Michael, by “homegrown” I am talking about having native born (of the lower 48) saints. It will take decades to properly prepare the American Soil for one. Yes I know of the saints from Alaska, of those such as St Raphael of Brooklyn, St John of San Francisco, and perhaps someday the canonization of Fr Seraphim Rose (native born). We are a long way from America being made up of “ethnic” churches to becoming truly American. There is much work to do to prepare the fields for administrative unity, for now we need to recognize that we do meet the important requirement, unity at the chalice. To force administrative unity before we are ready for it will dilute the Church here. With the constant influx of converts into the Church, problems have already been seen (the Ben Loman Tragedy for one example), where priests and deacons were chrismated without a good understanding of the faith, fasting, and many other doctrinal issues. Slow and sure is how the Church has been. American culture is too impatient, does one really think that Holy Russia came around within the first 100 years of Orthodoxy coming to it’s soil? And other than the Alaskan territory by the Russians, the lower 48 has not been a missionary endeavor at all, but a immigrant church, with American’s slowly finding it’s way into the communities. Let the Church rise up to proper maturity, it will become unified administratively when it is ready.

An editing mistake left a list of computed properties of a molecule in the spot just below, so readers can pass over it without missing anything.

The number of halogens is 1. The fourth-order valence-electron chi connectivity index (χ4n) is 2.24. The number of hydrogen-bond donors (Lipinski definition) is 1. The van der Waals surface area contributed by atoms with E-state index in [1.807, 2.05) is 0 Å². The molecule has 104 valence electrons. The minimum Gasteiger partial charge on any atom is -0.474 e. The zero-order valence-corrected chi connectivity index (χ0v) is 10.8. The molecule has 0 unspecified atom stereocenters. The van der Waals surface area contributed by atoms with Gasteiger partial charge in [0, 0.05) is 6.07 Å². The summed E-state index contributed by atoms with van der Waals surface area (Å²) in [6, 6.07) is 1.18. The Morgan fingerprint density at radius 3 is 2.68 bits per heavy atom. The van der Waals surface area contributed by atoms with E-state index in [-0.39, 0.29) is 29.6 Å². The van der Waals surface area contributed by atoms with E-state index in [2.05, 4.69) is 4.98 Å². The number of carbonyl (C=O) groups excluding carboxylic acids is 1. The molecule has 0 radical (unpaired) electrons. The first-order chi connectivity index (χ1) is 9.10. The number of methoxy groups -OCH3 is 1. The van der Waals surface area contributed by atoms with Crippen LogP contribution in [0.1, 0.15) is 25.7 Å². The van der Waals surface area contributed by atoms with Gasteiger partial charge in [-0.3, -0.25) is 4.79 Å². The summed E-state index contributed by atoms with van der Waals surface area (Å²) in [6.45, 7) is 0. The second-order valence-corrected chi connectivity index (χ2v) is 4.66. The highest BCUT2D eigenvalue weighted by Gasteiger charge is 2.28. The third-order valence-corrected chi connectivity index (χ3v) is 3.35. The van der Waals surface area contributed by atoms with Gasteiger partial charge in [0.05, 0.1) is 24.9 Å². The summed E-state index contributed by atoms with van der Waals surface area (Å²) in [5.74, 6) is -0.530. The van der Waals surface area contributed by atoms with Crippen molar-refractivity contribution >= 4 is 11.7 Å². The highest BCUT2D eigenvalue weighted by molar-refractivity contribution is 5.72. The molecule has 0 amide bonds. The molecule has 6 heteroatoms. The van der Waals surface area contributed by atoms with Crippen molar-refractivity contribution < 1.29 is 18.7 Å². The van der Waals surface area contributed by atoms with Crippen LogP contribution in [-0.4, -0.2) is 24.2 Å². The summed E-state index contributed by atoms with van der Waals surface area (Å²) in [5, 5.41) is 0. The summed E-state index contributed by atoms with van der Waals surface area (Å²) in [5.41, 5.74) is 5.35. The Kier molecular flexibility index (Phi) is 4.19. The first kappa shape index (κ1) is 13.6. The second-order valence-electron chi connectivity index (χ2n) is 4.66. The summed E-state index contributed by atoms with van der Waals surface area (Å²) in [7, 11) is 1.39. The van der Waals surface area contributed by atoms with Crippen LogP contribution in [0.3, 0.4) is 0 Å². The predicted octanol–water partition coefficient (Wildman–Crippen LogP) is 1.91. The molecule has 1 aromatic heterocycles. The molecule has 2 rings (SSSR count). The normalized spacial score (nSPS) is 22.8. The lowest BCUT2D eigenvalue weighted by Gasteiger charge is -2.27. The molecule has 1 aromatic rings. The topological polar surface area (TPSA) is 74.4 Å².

This situation has already gone on for nearly a century. The current meetings were not called for by the American jurisdictions, but by all the Patriarchs and Metropolitans of the Autocephalous Churches, assembled by invitation of the Ecumenical Patriarch of Constantinople. The meeting in NY is far from being in a hurry, but it is acting in obedience and we should be praying for God’s good blessing. I think the process will likely be slow, arduous and occasionally painful.